We do not approve the county police officer's hitting a prisoner in custody. Such conduct is reprehensible. However, this one incident does not rise to a level of governmental misconduct which requires the dismissal of an indictment. Shaffner cites United States v. Banks, 383 F. Supp. 389 (S.D. 1974) in seeking the dismissal of the indictment. However in that case the court found a lengthy pattern of conduct by federal authorities that it believed to be inappropriate. Nothing of the kind is present in this case. The trial judge here found no merit in the dismissal motion. He satisfied himself by personally questioning witnesses about the voluntariness of the confession and the conduct of the government during the investigation and trial.
The next contention advanced by the appellant is that the trial judge improperly instructed the jury on the meaning of reasonable doubt. At trial defense counsel objected to the instruction offered by the government and suggested a more neutral instruction which did not attempt to define the term reasonable doubt. It is our opinion that any use of an instruction defining reasonable doubt presents a situation equivalent to playing with fire. The problem is that such an instruction is generally employed to favor one side. The most egregious section defined reasonable doubt as follows:
"It is not necessary for the government to prove the guilt of the defendant beyond all possible doubt. If that were the rule, few men, however guilty they might be, would be convicted."
It is quite clear that this part of the instruction favors the government on the issue of reasonable doubt. However considering the instruction as a whole,*fn2 we do not think that the defendant's rights to be presumed innocent, to remain silent, and to have the government bear its burden of proof were violated. The precise language used by the district court in the remainder of the instruction is recommended in various sections of LaBuy's Manual on Uniform Jury Instructions in Federal Criminal Cases, § 6.01, 2, 3, 4, and Devitt & Blackmar's Federal Jury Practice and Instructions, § 11.01.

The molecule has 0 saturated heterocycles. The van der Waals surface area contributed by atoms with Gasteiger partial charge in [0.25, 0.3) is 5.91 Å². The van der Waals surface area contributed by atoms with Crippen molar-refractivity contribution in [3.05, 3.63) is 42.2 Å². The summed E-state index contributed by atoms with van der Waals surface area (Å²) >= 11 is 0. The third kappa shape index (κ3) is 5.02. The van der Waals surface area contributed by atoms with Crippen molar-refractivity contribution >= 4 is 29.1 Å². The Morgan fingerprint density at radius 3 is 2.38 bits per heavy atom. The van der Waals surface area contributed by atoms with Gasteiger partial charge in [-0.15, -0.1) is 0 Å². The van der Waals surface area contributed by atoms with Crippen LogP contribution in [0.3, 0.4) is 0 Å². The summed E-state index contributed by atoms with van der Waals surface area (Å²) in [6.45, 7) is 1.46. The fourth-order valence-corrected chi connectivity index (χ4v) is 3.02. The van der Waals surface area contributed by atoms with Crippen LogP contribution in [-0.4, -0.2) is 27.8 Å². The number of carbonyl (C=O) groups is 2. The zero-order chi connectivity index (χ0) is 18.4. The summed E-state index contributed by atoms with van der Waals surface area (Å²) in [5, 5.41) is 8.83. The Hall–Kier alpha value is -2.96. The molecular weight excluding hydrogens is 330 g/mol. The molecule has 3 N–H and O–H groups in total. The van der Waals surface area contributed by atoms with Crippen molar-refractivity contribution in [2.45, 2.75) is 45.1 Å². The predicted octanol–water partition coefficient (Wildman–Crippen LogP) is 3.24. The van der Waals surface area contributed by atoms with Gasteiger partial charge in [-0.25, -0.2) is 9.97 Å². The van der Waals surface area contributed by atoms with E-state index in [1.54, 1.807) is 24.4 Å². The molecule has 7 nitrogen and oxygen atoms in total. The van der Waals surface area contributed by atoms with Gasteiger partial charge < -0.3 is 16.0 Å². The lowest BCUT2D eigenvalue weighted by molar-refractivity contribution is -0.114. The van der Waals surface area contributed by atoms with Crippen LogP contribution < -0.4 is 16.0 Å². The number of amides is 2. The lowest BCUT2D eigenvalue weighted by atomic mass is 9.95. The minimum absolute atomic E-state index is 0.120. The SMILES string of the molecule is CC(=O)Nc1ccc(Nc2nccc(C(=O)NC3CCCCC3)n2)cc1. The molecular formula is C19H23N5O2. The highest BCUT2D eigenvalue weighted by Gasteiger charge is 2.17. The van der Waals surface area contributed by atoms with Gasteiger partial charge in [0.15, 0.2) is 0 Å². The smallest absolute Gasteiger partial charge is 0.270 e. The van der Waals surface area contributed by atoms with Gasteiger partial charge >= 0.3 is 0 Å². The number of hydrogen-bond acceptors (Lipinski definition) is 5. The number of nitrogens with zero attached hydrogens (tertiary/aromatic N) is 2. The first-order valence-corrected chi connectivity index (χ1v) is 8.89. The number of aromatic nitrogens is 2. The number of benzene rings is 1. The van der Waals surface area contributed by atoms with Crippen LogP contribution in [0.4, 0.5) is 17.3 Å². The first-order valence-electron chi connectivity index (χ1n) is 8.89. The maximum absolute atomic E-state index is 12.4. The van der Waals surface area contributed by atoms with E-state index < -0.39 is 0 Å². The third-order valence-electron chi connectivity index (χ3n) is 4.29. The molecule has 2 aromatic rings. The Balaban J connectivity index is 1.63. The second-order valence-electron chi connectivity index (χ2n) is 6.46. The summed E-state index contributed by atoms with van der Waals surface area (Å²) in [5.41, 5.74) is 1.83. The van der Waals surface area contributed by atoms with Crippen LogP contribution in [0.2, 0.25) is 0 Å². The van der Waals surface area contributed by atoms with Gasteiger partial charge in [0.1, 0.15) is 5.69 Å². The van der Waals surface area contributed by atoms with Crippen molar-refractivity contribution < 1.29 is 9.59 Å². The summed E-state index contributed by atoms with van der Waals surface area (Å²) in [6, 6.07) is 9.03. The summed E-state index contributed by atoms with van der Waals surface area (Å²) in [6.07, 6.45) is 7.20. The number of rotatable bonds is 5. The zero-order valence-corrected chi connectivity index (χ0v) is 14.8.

It is to be noted also that the last sentence of paragraph one of the instruction - the "two hypothesis" instruction - is usually reserved for a case bottomed on almost purely circumstantial evidence. It was certainly inappropriate in the instant proceeding.
On many occasions courts of appeals have reversed convictions wherein improper instructions defining the terms reasonable doubt were read to the jury.*fn3 Yet, none of those reversals involve the use of an instruction that is present in this case. Appellant cites the recent decision by this Court in United States v. Bridges, 499 F.2d 179 (7th Cir. 1974) claiming that a similar instruction was found objectionable. In Bridges the instruction was not the same as presented here. The instruction was different in that it intimated that the reasonable doubt standard should not be used "to permit guilty men to escape." Although the instruction in this case is highly questionable it does not have the same prejudicial effect as the language in Bridges. Nevertheless, we do not endorse ...